What Happens When Crist Leaves?
The decision of Florida GOP Gov. Charlie Crist to step down and run for the seat of retiring Republican Sen. Mel Martinez next year has given Democrats fresh hope of capturing the statehouse in Tallahassee for the first time in 12 years. Without the popular Crist, Sunshine State Democrats concluded, the Republicans will have a divisive primary and this will help the state’s Chief Financial Officer Alex Sink, the lone Florida Democrat in statewide office and the certain Democratic nominee for governor in 2010.
But it isn’t working out that way. State Atty. Gen. Bill McCollum appears to be the runaway favorite for the Republican nomination and actually holds a small-but-impressive lead over Sink.
According to a just-completed Mason-Dixon poll, McCollum — U.S. representative from 1980-2000, two-time U.S. Senate candidate, and onetime Clinton impeachment manager in the House — leads Sink by 41% to 35% statewide. McCollum also demolishes his lone opponent for the Republican nomination, State Sen. Paula Dockery, by 43% to 18% among Florida GOPers.
How did he do it? Even admirers of the 65-yar-old McCollum worry about his perceived lack of personal magnetism. As one GOP county chairman and longtime McCollum supporter put it, “Bill is one of the brightest guys I have ever known, but when God passed out charisma, he was AWOL.”
In addition, some on the right still hold a few grudges against McCollum, who had a generally conservative voting record (lifetime American Conservative Union rating: 89%), because of several non-conservative stands he took while in the House. The Floridian backed funding for the Legal Services Corp. and supported hate crimes legislation. Also, McCollum was one of the few Republican leaders in his state to support Rudy Giuliani for President in 2008.
But his years of speaking throughout his state’s political vineyards and three statewide races have yielded high name recognition (87% among all registered voters, according to Mason Dixon).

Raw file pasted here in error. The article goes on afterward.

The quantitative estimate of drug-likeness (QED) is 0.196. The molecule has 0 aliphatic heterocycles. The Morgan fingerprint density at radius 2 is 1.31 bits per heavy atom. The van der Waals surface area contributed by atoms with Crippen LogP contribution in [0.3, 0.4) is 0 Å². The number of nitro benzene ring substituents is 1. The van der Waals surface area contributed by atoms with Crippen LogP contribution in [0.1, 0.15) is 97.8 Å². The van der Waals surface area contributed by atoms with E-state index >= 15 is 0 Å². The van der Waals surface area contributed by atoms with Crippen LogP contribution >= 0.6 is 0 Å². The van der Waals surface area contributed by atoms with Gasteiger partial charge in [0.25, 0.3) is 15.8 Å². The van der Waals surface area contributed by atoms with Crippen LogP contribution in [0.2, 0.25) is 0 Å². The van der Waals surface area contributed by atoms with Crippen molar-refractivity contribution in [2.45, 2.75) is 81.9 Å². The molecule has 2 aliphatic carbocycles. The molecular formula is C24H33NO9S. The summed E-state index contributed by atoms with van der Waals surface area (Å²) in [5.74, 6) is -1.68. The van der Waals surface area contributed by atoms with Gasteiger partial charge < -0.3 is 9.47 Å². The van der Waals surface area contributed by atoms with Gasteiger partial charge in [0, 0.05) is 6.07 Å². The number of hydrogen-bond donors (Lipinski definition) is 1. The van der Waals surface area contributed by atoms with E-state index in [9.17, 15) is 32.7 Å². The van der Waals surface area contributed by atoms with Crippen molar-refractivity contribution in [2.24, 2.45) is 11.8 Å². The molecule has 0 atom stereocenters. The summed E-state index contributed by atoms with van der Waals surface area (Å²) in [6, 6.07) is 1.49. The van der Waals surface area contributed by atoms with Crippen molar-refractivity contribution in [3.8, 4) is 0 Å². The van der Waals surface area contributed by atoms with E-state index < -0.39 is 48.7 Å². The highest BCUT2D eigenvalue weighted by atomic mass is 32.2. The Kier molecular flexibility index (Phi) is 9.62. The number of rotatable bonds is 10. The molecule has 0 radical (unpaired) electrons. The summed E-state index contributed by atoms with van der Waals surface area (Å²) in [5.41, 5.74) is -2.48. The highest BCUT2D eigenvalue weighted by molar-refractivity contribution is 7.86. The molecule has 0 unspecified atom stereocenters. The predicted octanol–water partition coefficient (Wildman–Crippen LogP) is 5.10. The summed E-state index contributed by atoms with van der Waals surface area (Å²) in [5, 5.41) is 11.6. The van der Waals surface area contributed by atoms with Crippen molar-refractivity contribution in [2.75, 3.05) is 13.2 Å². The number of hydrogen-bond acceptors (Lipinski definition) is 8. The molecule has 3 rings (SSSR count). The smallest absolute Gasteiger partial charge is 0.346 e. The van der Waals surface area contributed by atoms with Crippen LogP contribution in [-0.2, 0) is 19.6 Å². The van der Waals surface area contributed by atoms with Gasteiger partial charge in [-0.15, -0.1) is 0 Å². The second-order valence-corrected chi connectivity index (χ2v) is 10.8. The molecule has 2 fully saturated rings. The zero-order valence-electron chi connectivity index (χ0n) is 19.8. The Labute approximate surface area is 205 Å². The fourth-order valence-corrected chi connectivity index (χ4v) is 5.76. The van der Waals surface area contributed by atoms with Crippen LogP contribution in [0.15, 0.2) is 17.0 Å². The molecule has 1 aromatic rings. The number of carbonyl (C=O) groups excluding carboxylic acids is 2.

The lawman-candidate is also fortunate in that two other popular Republicans who might have been major competitors for the gubernatorial nod opted for other races. Lt. Gov. Jeff Kottkamp has signaled his intention to run for McCollum’s attorney general office and is considered a cinch for nomination over his rival, law professor Jim Lewis. On the Democratic side, State Senators Dan Gelber of Miami Beach and Dave Aronberg of Green Acres are locked in a tight nomination battle for the attorney general nomination, with State Sen. Rod Smith of Gainesville also likely to join the race.
Another Republican once considered a strong candidate for governor, Rep. Adam Putnam (lifetime ACU rating: 95%), chose to run for state agriculture commissioner. Putnam is considered a strong favorite for nomination over State Sen. Carey Baker of Mount Dora.
All told, Democrats could well make some gains in Florida next year. But for now, the idea that Tallahassee is theirs with Crist gone just doesn’t hold water.
Knights of Right Move On Bishop
At a time when Republicans hold only three of New York’s 29 U.S. House seats (and may very well lose that of Army Secretary-designate John McHugh in a special election later this year), talk of actually unseating a Democratic House member from the Empire State may seem little more than a pipe dream. (Over all: only 15 out of 80 U.S. representatives from the Northeast are Republicans).
Yet that’s precisely what GOPers in New York’s 1st District (Suffolk County) are now saying. After years of essentially giving a free ride to Democratic Rep. Tim Bishop (lifetime ACU rating: 2%), they now feel confident that the four-term House member is vulnerable.